Family discussion: Would you accept a mission like Wynne’s? What was his biggest challenge? Who was right about how he should be treated by the British government?

If you like this, try: “Bridge of Spies” and “13 Days”

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The Father

Posted on March 9, 2021 at 9:13 am

B +
Lowest Recommended Age: High School
MPAA Rating: Rated PG-13 for some strong language, and thematic material
Profanity: Some strong and crude language
Alcohol/ Drugs: Alcohol and medication
Violence/ Scariness: Tense confrontations
Diversity Issues: Disability issues
Date Released to Theaters: March 10, 2021
Copyright 2020 Sony Pictures Classics

The beginning of any story — a movie, a play, a book — is like a puzzle. We are hardly aware of all the information we are processing, all the clues we are parsing to let us know who the characters are, where they are, when they are, and what is going on between them. And so, in “The Father,” we quickly come to some conclusions about Anthony (pronounced “An-tony”), played by Sir Anthony Hopkins. His daughter Anne (Olivia Colman) visits him in his apartment to chide him about firing his latest caregiver, as he has her several predecessors, and tells him that he must find a way to get along with his next caregiver because she is leaving London to live with her new boyfriend in Paris.

And then the movie proceeds to undermine almost everything we think we have seen and we gradually realize that we are seeing the world subjectively, through Anthony’s eyes and ears and he is the most unreliable of story-tellers because he is struggling with dementia. Just as last year’s “The Sound of Metal” told us the story of a musician’s hearing loss by letting us hear what he heard, and not hear what he didn’t, “The Father” tells us the story of Anthony’s fading memory by filtering what we are seeing through his ability to process it, so we are as unsure and unsettled as he is.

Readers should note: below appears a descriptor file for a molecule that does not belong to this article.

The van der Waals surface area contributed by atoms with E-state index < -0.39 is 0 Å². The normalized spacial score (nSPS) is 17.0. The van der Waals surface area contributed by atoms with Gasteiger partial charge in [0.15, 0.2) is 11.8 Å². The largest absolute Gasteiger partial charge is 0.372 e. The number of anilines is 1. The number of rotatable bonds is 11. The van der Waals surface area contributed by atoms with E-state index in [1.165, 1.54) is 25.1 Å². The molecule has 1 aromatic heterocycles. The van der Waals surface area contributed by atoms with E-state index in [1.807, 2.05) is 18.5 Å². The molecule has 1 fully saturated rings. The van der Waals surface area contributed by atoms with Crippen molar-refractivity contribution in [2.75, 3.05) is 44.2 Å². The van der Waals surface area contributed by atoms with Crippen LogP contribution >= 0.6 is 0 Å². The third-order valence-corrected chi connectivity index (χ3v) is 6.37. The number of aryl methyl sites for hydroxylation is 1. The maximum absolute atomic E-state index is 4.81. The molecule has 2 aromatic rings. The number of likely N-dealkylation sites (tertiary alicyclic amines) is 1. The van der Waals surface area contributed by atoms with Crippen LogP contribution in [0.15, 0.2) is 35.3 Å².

Everything we bring to the film about forming judgments and drawing conclusions is constantly undermined. Anne is sometimes played by Colman, sometimes by Olivia Williams. Sometimes she is married, sometimes divorced. Sometimes it’s his apartment, sometimes he has moved in with Anne. Sometimes he stands in the hallway, disoriented and lost. Sometimes Anne’s husband barks angrily at him.

A new caregiver (Imogen Poots) comes for an interview and we see Anthony putting everything he has into being charming and capable. He tells her he was once a tap dancer. (He was not.) He offers her a drink and has one himself. He tells her she looks like his other daughter, the one he thinks is still alive (she is not).

Hopkins is made for this role. Only a man of his decades of experience and dedication to meticulously observed and fearlessly vulnerable performances could show us Anthony’s valiant efforts to stay himself, to stay in charge. That makes the final moments, when we are finally returned to our own safe space as objective observers, even more shattering.

Parents should know that this movie concerns dementia and he strain it puts on family as well as the person struggling with memory loss. It includes some strong language, alcohol, and medication.

Family discussion: Does this film make you think differently about what it is like to have memory loss? How are the people in your life helping those who are facing this issue and those who are caring for them?

If you like this, try: “Away from Her,” “Still Alice,” “Still Mine,” “Dick Johnson is Dead,” “The Roads Not Taken,” and “Supernova”